Never quite understanding where they were stepping, President Clinton and British Prime Minister Tony Blair rudely popped the biotech stock bubble last week. On Mar. 14, they jointly declared that rivals in the race to discover new genes should share their results. The sequence of the human genome should be open information available to the public.
Wall Street misinterpreted that pronouncement as an attack on patent rights--and investors well beyond biotech quickly paid the price. Biotech shares tumbled almost 13% in a day, taking the entire Nasdaq index down 200 points with them.
Of course, in the twisty-turny world of biotech, any impugning of patent rights is bound to have market repercussions. So will talk of good or bad results in clinical trials for blockbuster drugs. Or talk of mergers among pharmaceutical and biotech companies. Biotech has been, and always will be, a wild roller-coaster. As Wall Street investors slowly educate themselves about the challenges of building gene-based drugs, get ready for plenty of violent market gyrations.
That's because living systems are unpredictable. We're not dealing here with conventional engineering. Biotech has no equivalent of the computer world's Moore's Law, which tells us that chip power will double every 18 months. Human biology took billions of years to evolve and doesn't take lightly to radical intervention by clumsy humans in white coats.
Unpredictable science makes for irrational behavior in the marketplace. Nobody knows more about genes these days than the folks at Incyte Pharmaceuticals, Human Genome Sciences, and Celera--and all three say they're little threatened by the open dissemination of human genome data. More perverse, investors fled blue chips such as Amgen Inc., which actually has products, profits, and things in the pipeline.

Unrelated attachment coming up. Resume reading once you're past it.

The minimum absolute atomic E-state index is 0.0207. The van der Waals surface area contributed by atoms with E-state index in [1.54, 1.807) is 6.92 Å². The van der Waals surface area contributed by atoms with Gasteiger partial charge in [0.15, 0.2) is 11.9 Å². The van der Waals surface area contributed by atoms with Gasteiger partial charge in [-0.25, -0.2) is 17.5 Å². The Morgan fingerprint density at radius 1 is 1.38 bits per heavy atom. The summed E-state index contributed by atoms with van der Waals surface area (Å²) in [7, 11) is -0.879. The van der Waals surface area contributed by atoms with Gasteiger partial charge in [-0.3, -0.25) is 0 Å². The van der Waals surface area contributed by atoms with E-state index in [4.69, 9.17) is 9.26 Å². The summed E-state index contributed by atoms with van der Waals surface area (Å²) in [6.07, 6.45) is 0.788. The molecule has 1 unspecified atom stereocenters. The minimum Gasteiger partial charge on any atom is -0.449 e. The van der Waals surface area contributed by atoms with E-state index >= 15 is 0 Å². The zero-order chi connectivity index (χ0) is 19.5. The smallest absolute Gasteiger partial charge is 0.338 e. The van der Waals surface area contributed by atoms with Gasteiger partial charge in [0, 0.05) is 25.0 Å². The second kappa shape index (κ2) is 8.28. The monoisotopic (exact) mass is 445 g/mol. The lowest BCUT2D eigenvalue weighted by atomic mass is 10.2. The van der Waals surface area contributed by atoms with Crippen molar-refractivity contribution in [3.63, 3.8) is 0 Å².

Not to worry. In the short term, these stocks were probably inflated anyway. And the herd is bound to wheel right around, driving stocks back up. At base, genomics--the study of genes and their function--wields the magical power to create drugs from the 3 billion bits of information contained in the human genetic code. Analysts predict that biotech companies will launch as many drugs in the next five years as they have the past 20.
HOT TIPS. That makes for a sexy story. But here's the rub: Many of the companies pursuing these drugs don't have much in the way of a business model. And few biotech investors seem to grasp how long it takes to translate the raw information into a product that generates cash flow: on average, at least five years to develop a compound worth testing in humans. Then comes another 5 to 10 years to show the Food & Drug Administration that the drug is safe and effective. "Time lines are long, and risks are high," says Eric M. Hecht, a biotech analyst at Merrill Lynch & Co. "That's always been the Achilles' heel for biotech."
Hotshot day-traders probably don't want to bother with all that. And they don't have to. If the goal is simply to time the market and make a quick buck, there are signs to watch for:
Hot Tip No. 1: The sharing of gene research won't jeopardize the intellectual-property rights of fledgling biotechs. The fundamentals that drove stock prices up--financing, research pipeline, and viable products--haven't changed in the past week. So stock prices will come back, at least until the next imaginary crisis.
Hot Tip No. 2: Human Genome Sciences has three drugs in clinical trials. If they meet FDA expectations, HGSI will spike skyward and pull other small genomics players along with it. If those new therapeutics fail, the group will tank--duh.
Hot Tip No. 3: The mapping of the whole human genome will be done this summer. Although everyone knows it's coming, the market will probably treat it as a big surprise. Be there, and enjoy the ride!